ALMOST five months after his passing, people in Fermanagh bade farewell to Henry Crichton, the sixth Earl of Erne, at a public memorial service this week.
Hundreds attended a service of thanksgiving at St. Macartin’s Cathedral in Enniskillen on Monday afternoon which his son John, the seventh Earl of Erne, had said would be “very much a service for the people of Fermanagh”.
Among those joining family members and friends to remember him were The Duke of Kent, representing Queen Elizabeth, and broadcasters Sean Rafferty and Gloria Hunniford, who read ‘A Lough Erne Perspective’ by Seamus Heaney.
Born in 1937, Lord Erne inherited Crom Castle on the shores of the Upper Lough Erne aged two, after his father was killed in the Second World War. He moved to the 1,900-acre estate near Newtownbutler when he turned 21, where he and his first wife Camilla later brought up their five children. As the financial pressures of running the estate mounted over the years, in 1987 he gave much of the land and historic outbuildings to the National Trust and Crom Estate was opened to the public.
The late Earl was involved in numerous local and national charities, including the Red Cross, the Share Centre at Lisnaskea and the Royal British Legion.
A passionate fisherman and landscape painter, he had successful exhibitions in London, Dublin and Fermanagh. He also wrote a children’s book, Freddy Long Ears. In 2013, Crom became the setting for Blandings, the BBC’s adaptation of the PG Wodehouse stories, starring Jennifer Saunders and Timothy Spall.
Known to his family and friends as Harry Erne, he passed away on December 23rd last, aged 78. His deep commitment to Fermanagh and its people was acknowledged by his friend The Duke of Abercorn who led the tributes to him at Monday’s service.
“In Fermanagh, Harry performed his role with great effect, through generating a sense of stability which was of the utmost importance and treating everyone with the same respect. He always supported with enthusiasm all cross-community ventures.”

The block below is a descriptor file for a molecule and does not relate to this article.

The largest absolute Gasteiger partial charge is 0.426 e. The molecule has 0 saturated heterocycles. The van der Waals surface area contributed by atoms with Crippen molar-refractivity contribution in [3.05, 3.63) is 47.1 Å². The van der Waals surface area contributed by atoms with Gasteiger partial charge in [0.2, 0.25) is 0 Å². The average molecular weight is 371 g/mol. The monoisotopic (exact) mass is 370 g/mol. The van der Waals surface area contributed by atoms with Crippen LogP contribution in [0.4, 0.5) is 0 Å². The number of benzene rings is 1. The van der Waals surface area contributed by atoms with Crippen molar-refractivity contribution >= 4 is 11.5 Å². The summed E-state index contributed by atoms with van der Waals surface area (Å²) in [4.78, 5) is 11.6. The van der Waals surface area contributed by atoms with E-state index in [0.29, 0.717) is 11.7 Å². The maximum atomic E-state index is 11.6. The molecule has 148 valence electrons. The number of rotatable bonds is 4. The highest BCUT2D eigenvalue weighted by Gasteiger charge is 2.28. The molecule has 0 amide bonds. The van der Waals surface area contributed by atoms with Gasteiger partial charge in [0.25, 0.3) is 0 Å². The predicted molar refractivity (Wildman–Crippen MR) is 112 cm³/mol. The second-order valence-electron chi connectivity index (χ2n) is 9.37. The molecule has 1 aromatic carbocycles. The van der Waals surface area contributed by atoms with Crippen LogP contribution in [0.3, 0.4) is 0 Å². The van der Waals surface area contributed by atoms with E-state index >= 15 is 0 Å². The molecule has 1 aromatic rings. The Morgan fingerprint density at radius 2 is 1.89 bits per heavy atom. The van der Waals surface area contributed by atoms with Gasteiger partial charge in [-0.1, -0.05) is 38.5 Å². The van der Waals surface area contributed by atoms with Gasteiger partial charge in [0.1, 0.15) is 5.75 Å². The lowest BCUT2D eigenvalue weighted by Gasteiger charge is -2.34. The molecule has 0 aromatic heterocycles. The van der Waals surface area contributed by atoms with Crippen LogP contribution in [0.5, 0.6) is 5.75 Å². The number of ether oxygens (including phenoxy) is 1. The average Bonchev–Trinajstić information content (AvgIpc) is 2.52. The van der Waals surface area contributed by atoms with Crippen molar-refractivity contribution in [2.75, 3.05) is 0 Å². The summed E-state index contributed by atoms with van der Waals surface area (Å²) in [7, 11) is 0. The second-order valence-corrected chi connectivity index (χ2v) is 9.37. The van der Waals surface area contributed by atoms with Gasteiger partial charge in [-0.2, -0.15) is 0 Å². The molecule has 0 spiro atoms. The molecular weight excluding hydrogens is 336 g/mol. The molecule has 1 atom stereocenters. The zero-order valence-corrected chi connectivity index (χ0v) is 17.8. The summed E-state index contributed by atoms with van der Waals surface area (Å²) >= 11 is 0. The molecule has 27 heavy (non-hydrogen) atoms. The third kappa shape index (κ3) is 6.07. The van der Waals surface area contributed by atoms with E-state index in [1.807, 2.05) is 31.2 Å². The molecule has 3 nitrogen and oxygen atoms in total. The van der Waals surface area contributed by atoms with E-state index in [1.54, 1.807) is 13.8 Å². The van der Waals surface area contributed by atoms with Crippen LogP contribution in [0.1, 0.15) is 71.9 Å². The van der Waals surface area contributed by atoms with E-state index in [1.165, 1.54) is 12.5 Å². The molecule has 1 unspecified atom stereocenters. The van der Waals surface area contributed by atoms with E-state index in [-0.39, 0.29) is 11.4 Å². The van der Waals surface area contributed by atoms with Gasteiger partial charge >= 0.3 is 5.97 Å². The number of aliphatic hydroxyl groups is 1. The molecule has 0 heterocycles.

For 25 years, Lord Erne was the Queen’s representative in Co Fermanagh before retiring as Lord Lieutenant in 2012. His first official engagement had been the annual Remembrance ceremony in Enniskillen on November 8 1987 when the IRA bomb exploded. In the immediate aftermath of the bombing, he went straight to the Erne Hospital to visit the victims and attended the funerals of those who had lost their lives, giving support to their relations.
“Harry proved time and again his ability to carry out these requirements with great effect. However, the Remembrance Sunday bomb was a terrible blow to his sensitivity. At times, he would almost despair at the sheer horror of the suffering of so many, yet he found the strength to continue to carry out his role with his normal dignity, bringing great comfort to the families of the victims and the injured,” the Duke told the congregation. He also pointed out that “during the dark decades of the 1970s and 80s” both Harry and his second wife Anna, “never abandoned either Crom Castle or its people”.
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Posted: 1:00 pm May 18, 2016